Terry Zink: Security Talk

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Sender authentication part 3: Checking the received headers

Sender authentication part 3: Checking the received headers

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In my previous post on the basics of email headers, we saw the basic headers that are inserted by receiving mail agent.  In this post, we are going to look at some of the techniques that spammers use to hide themselves.

Recall a received header; it's an envelope header that a machine inserts to log where it came from.  A good mail recipient will log the received IP.  From the example earlier:

Received: from mailhost.tzink-is-awesome.com (mailhost.tzink-is-awesome.com [292.13.130.22]) by mail.tzink.net (8.8.5) for me@tzink-is-awesome.com with EMSTP id 123456789-0AH for <me@tzink.net>

In this example, the IP (292.13.130.22) that sent the message has a reverse DNS of mailhost.tzink-is-awesome.com.  When the transmitting machine sent the message, it said "Hello, my name is mailhost.tzink-is-awesome.com."  In other words, everything checked out.

However, what would happen if a spammer decided to forge the HELO?  What if they said "Hello, my name is mailhost.awiebersand.com"?

Received: from mailhost.awiebersand.com (mailhost.tzink-is-awesome.com [292.13.130.22]) by mail.tzink.net (8.8.5) for me@tzink-is-awesome.com with EMSTP id 545D2FE805C for <me@tzink.net>

In this example, the machine claimed to be mailhost.awiebe.com, but was sending from mailhost.tzink-is-awesome.com.  Right off the bat we can see that there is a mismatch.  By looking up the IP address awiebersand.com, it resolves to 264.33.78.90.  In other words, it is completely different than tzink-is-awesome.com.  Thus, we have come across an example of a transmitting machine that claimed to be sending from one mail host but in actually was sending from another.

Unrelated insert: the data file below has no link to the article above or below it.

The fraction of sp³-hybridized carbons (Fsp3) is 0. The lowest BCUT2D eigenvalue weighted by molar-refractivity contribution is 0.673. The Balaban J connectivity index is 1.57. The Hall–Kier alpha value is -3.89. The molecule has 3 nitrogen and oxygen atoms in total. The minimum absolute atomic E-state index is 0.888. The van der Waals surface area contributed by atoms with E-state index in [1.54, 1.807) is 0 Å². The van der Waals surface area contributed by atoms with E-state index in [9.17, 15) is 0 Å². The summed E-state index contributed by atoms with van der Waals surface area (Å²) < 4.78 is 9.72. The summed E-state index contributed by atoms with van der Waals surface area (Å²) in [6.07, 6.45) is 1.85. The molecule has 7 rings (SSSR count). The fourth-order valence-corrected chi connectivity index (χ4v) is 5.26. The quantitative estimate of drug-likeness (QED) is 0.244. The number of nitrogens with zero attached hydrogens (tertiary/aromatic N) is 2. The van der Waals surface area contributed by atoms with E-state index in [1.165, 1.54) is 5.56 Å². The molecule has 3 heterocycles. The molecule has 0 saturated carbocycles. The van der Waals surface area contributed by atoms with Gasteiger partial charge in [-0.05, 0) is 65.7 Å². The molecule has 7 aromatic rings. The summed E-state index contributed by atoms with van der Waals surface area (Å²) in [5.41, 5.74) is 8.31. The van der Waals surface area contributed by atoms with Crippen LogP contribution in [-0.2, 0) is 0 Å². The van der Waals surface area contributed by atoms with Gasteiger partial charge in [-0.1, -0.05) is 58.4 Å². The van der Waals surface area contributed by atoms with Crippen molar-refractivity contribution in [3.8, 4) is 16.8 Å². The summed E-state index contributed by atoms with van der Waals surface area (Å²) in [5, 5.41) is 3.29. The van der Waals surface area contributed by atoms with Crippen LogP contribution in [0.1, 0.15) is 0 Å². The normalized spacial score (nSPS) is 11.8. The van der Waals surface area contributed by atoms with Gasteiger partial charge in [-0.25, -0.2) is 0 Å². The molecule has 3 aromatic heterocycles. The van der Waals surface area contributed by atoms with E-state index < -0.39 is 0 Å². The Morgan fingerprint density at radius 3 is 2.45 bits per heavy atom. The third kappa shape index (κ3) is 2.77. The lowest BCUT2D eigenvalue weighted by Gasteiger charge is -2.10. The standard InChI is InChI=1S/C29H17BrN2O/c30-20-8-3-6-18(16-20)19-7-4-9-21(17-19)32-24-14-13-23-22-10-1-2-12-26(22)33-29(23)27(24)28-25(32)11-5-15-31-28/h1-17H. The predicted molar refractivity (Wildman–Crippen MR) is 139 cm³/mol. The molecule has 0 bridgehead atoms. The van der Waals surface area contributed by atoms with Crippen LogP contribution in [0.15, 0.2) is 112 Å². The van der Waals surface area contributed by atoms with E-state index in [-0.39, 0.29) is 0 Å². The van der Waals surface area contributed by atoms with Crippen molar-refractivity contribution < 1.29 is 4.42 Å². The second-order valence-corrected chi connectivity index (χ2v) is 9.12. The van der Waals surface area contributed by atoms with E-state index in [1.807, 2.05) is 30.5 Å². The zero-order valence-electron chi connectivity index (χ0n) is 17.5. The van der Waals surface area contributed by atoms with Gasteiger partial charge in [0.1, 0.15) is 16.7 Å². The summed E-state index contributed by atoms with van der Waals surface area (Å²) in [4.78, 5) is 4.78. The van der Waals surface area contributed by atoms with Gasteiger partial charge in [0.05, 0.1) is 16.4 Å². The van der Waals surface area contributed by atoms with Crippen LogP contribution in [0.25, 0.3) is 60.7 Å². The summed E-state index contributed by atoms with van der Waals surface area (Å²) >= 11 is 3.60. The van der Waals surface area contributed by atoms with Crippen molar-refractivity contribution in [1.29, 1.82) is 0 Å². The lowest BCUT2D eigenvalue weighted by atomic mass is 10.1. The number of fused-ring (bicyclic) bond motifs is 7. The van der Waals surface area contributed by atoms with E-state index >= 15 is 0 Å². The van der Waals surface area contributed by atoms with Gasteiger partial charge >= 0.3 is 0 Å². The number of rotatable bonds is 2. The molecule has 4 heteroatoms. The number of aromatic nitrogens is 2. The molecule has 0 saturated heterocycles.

A smarter spammer will use a trick to bypass this.  Rather than sending from an IP address that has a reverse DNS lookup (ie, converting an IP to a domain name), they will send mail from an IP that has no reverse DNS.  In that case, the received line would look like the following:

Received: from mailhost.awiebersand.com (unknown [282.31.31.22]) by mail.tzink.net (8.8.5) for me@tzink-is-awesome.com with EMSTP id 545D2FE805C for <me@tzink.net>

I've inserted the "unknown" because the above IP address does not resolve to a DNS (and that's the way our servers mark it in the headers).  Since the transmitting IP has no reverse DNS there's no way to verify whether 282.31.31.22 resolves to it.  Doing a DNS lookup on awiebersand.com doesn't match the IP address; this is suspicious and in itself doesn't prove the domain is spammy but is definitely worth increasing the spam probability.

A smarter spammer still would obfuscate even more:

Received: from hofgado (unknown [272.16.141.210]) by mail.tzink.net (8.8.5) for me@tzink-is-awesome.com with EMSTP id 545D2FE805C for <me@tzink.net>

The transmitting machine called itself hofgado and sent from an IP with no reverse DNS.  In this case, there's definitely no way to resolve this because the machine name won't resolve via a DNS lookup (not in the proper format) and there is no reverse IP.  This is certainly suspicious and would definitely increase the spam probability.  On the other hand, there are a lot of misconfigured mail servers out there that are sending legitimate mail.

In the next post, I will go into how Forward-Confirmed Reverse DNS can help with email authentication.

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  • It may be worth noting that sometimes spammers insert extra, completely fabricated Received: headers just to make it appear that a message followed a route which it really did not.  Often you can't look at any one Received: in isolation, but instead must make sure that the whole chain of them makes sense.

  • Bart,

    That will be in my next post.

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